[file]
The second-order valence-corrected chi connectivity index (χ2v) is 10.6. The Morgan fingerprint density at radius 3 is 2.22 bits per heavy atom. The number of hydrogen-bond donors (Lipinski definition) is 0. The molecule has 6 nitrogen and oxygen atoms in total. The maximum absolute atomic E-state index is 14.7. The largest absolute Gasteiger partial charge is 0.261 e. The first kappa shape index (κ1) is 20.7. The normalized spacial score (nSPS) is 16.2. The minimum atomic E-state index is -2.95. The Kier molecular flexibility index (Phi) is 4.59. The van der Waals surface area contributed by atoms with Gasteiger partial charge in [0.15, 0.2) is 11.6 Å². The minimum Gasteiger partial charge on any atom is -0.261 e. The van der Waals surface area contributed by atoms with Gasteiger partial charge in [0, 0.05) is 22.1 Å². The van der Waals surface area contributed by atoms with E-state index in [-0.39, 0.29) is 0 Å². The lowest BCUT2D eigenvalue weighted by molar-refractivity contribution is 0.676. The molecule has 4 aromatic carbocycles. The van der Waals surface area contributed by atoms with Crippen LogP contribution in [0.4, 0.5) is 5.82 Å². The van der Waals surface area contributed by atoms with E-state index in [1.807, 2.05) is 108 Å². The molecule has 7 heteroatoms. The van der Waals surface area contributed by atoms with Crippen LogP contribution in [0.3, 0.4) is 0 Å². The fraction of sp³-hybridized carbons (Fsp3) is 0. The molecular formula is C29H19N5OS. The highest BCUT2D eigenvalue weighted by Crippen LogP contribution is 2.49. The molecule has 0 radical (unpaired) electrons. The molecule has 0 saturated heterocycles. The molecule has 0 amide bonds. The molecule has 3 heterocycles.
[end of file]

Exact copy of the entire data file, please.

The second-order valence-corrected chi connectivity index (χ2v) is 10.6. The Morgan fingerprint density at radius 3 is 2.22 bits per heavy atom. The number of hydrogen-bond donors (Lipinski definition) is 0. The molecule has 6 nitrogen and oxygen atoms in total. The maximum absolute atomic E-state index is 14.7. The largest absolute Gasteiger partial charge is 0.261 e. The first kappa shape index (κ1) is 20.7. The normalized spacial score (nSPS) is 16.2. The minimum atomic E-state index is -2.95. The Kier molecular flexibility index (Phi) is 4.59. The van der Waals surface area contributed by atoms with Gasteiger partial charge in [0.15, 0.2) is 11.6 Å². The minimum Gasteiger partial charge on any atom is -0.261 e. The van der Waals surface area contributed by atoms with Gasteiger partial charge in [0, 0.05) is 22.1 Å². The van der Waals surface area contributed by atoms with E-state index in [-0.39, 0.29) is 0 Å². The lowest BCUT2D eigenvalue weighted by molar-refractivity contribution is 0.676. The molecule has 4 aromatic carbocycles. The van der Waals surface area contributed by atoms with Crippen LogP contribution in [0.4, 0.5) is 5.82 Å². The van der Waals surface area contributed by atoms with E-state index in [1.807, 2.05) is 108 Å². The molecule has 7 heteroatoms. The van der Waals surface area contributed by atoms with Crippen LogP contribution in [0.3, 0.4) is 0 Å². The fraction of sp³-hybridized carbons (Fsp3) is 0. The molecular formula is C29H19N5OS. The highest BCUT2D eigenvalue weighted by Crippen LogP contribution is 2.49. The molecule has 0 radical (unpaired) electrons. The molecule has 0 saturated heterocycles. The molecule has 0 amide bonds. The molecule has 3 heterocycles.